Heat tracing is used to prevent heat loss from process fluids being transported in process fluid pipes, when there is risk of damage to piping, or interference with operation such as fouling or blockage, caused by the congealing, increase in viscosity, or separation of components, in the fluid below certain temperatures, or when there is risk of formation of corrosive substances or water due to condensation in corrosive services. This prevention of heat loss is accomplished by employing electrical tracing, or steam tracing, and insulating both the process fluid pipe and the tracer together, using appropriate insulation lagging, in an attempt to minimise heat loss from the pipe and tracer to their surroundings.
The existing software that was used to design steam tracing had to be evaluated in terms of its accuracy and reliability, as problems associated with steam tracing designed with the existing software have occurred in the past. A software simulation had to be designed that could compare theoretical inputs and outputs with that of an existing simulation used to design steam tracing, as well as compare it to existing installed steam tracing, in order to determine where improvements in the software could be made.
The new software had to use the outputs from the existing software as inputs and its outputs had to correspond to the inputs of the existing software. Other important evaluations were also included in the new software.
The term “Heat Tracing” is inclusive for two methods used in the conservation of temperature. The first method is known as electrical heat tracing, and the second is known as steam tracing. Electrical heat tracing may be described as an insulated electrical heating cable, which is spiralled around the process fluid pipe, after which the pipe and tracing is insulated with the appropriate type and thickness of insulation lagging material. While this method of heat tracing may be installed with relative ease compared to steam tracing, it is more expensive, and poses several risks. The most important of these, being the risk of electric spark, which may cause electric shock or ignite flammable substances resulting in explosions or fire. If electrical heat tracing is not carefully controlled, there is also the possibility that the cable could overheat and damage the pipe or insulation. This also renders the tracing cable unusable and the cable needs to be replaced.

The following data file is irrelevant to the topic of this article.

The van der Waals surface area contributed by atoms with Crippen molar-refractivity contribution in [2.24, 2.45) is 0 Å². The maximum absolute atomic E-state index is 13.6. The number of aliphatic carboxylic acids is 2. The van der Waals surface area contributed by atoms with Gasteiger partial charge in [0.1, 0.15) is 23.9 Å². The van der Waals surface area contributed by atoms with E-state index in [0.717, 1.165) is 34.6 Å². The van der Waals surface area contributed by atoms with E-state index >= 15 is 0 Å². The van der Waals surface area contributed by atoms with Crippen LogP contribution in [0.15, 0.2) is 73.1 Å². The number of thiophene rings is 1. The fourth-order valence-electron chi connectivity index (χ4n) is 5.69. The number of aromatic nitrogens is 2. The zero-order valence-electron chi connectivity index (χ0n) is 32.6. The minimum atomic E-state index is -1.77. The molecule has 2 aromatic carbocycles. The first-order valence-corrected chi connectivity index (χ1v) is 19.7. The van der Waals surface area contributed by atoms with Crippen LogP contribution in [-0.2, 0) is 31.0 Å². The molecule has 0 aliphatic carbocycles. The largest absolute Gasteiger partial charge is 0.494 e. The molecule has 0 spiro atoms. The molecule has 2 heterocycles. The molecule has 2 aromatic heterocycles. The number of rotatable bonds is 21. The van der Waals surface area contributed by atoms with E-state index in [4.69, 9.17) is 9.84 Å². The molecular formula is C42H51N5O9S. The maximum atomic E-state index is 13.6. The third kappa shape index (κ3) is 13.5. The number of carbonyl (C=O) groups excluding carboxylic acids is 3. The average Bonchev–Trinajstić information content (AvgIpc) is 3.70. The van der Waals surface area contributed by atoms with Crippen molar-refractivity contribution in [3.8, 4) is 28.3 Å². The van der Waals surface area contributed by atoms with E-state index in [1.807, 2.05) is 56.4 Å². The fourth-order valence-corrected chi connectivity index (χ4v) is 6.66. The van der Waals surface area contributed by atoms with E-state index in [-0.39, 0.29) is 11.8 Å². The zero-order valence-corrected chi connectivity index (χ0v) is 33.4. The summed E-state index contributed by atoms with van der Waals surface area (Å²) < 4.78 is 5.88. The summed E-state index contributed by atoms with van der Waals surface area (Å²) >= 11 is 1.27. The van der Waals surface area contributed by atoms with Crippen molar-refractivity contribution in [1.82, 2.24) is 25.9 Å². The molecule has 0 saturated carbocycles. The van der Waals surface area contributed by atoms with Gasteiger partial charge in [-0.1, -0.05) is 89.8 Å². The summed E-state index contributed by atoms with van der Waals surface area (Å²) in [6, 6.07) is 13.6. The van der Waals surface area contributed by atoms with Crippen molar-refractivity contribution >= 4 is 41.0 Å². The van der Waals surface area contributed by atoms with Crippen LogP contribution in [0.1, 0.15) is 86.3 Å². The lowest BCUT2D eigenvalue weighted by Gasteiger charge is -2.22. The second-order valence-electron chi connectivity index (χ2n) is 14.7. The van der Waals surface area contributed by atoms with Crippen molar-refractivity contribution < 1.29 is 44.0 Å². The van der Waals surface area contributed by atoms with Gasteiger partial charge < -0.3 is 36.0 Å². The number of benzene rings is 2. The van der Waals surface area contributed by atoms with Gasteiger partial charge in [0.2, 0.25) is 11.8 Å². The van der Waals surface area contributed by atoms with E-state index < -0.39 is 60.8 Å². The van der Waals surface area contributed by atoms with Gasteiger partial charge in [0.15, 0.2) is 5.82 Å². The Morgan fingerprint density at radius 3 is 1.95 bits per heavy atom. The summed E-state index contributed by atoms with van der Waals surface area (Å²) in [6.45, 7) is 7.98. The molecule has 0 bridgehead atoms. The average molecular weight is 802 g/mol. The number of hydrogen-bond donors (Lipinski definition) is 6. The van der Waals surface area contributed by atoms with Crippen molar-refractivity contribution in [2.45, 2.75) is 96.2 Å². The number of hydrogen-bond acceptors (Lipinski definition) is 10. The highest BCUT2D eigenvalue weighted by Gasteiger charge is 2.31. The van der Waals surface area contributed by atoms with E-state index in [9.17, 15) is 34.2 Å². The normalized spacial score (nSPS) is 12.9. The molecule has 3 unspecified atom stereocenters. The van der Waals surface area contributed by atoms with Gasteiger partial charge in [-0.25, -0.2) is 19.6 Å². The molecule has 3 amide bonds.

In order to follow the theory, download the Nomenclature from the Downloads section.
Download the spreadsheet developed with the method presented here in our Downloads Section
Steam tracing is described by attaching a smaller pipe containing saturated steam, also known as the “tracer”, parallel to the process fluid pipe. The two pipes are then also insulated together with the specified insulation and jacketed if necessary. Steam tracing is more labor intensive to install than electrical heat tracing, but there are very few risks associated with it. The temperature of the tracer also cannot exceed the maximum saturation temperature of the steam, as it operates at specific steam pressures.
Steam tracing may be done in one of two ways. Bare steam tracing is the most popular choice as it is fairly easily installed and maintained and it is ideally suited to lower temperature requirements. It is simply composed of a half inch or three quarters of an inch pipe attached to the process fluid pipe by straps and both pipes are then insulated together. The other available option is to make use of cemented steam tracing, during which heat conductive cement is placed around the steam tracer running parallel to the process fluid pipe, (shown in figure 1b), in an attempt to increase the contact area available for heat transfer, between the tracer and the process fluid pipe.
It is necessary to foster a better understanding of the heat loss distribution through an insulated pipe containing steam tracing, before continuing the discussion. For this purpose, detailed diagrams depicting the cross-sections of the two types of tracing methods are given below, in Figures 1a and b:
Figures 1a and 1b: Bare versus Cemented Tracer
Because the area around the process fluid pipe and tracer cannot be accurately described simply by assuming perfect cylindrical geometry, provision had to be made for a realistic impression of the true geometry. Detailed derivations of formulas are included in Appendix 1.
Heat transfer across a surface occurs according to the following equation: (Coulson & Richardson, 1999:634-688)
The following equations were derived in determining the different areas across which heat transfer occurs:
For bare tracing, the following formulas were derived:
The following equation was used to determine the hottest surface temperature for bare tracing: (Le Roux, D.F. (1997) “Thermal Insulation and Heat Tracing”, Guideline presented by D.F. le Roux, Secunda):
For cemented tracing, the following formulas were derived:
The following equation was used to determine the hottest surface temperature for cemented tracing: